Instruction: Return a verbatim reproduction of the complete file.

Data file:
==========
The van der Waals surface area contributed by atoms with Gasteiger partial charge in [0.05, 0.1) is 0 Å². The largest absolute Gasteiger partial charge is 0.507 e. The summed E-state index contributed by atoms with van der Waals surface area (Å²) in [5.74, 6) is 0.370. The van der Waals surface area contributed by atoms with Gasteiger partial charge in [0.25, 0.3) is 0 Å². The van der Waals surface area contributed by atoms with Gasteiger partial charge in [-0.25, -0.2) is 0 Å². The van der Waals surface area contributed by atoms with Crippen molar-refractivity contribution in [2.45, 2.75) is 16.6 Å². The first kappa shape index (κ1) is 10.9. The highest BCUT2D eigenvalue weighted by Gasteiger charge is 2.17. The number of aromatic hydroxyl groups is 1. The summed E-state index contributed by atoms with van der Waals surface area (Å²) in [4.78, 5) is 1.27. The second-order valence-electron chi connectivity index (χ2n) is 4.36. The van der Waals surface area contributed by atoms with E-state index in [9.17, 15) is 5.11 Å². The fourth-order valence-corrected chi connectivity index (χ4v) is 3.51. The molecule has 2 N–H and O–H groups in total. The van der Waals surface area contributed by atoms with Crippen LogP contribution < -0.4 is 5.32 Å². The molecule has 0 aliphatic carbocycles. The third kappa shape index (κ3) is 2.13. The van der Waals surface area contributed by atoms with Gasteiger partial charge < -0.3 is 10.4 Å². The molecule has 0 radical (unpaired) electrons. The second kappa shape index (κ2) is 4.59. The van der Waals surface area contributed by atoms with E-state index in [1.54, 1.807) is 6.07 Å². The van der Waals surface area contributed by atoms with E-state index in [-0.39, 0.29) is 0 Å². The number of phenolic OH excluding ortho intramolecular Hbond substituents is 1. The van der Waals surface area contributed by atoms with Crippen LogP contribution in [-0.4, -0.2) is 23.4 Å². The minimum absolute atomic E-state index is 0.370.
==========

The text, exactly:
The van der Waals surface area contributed by atoms with Gasteiger partial charge in [0.05, 0.1) is 0 Å². The largest absolute Gasteiger partial charge is 0.507 e. The summed E-state index contributed by atoms with van der Waals surface area (Å²) in [5.74, 6) is 0.370. The van der Waals surface area contributed by atoms with Gasteiger partial charge in [0.25, 0.3) is 0 Å². The van der Waals surface area contributed by atoms with Gasteiger partial charge in [-0.25, -0.2) is 0 Å². The van der Waals surface area contributed by atoms with Crippen molar-refractivity contribution in [2.45, 2.75) is 16.6 Å². The first kappa shape index (κ1) is 10.9. The highest BCUT2D eigenvalue weighted by Gasteiger charge is 2.17. The number of aromatic hydroxyl groups is 1. The summed E-state index contributed by atoms with van der Waals surface area (Å²) in [4.78, 5) is 1.27. The second-order valence-electron chi connectivity index (χ2n) is 4.36. The van der Waals surface area contributed by atoms with E-state index in [9.17, 15) is 5.11 Å². The fourth-order valence-corrected chi connectivity index (χ4v) is 3.51. The molecule has 2 N–H and O–H groups in total. The van der Waals surface area contributed by atoms with Crippen LogP contribution < -0.4 is 5.32 Å². The molecule has 0 aliphatic carbocycles. The third kappa shape index (κ3) is 2.13. The van der Waals surface area contributed by atoms with Gasteiger partial charge < -0.3 is 10.4 Å². The molecule has 0 radical (unpaired) electrons. The second kappa shape index (κ2) is 4.59. The van der Waals surface area contributed by atoms with E-state index in [1.54, 1.807) is 6.07 Å². The van der Waals surface area contributed by atoms with E-state index in [-0.39, 0.29) is 0 Å². The number of phenolic OH excluding ortho intramolecular Hbond substituents is 1. The van der Waals surface area contributed by atoms with Crippen LogP contribution in [-0.4, -0.2) is 23.4 Å². The minimum absolute atomic E-state index is 0.370.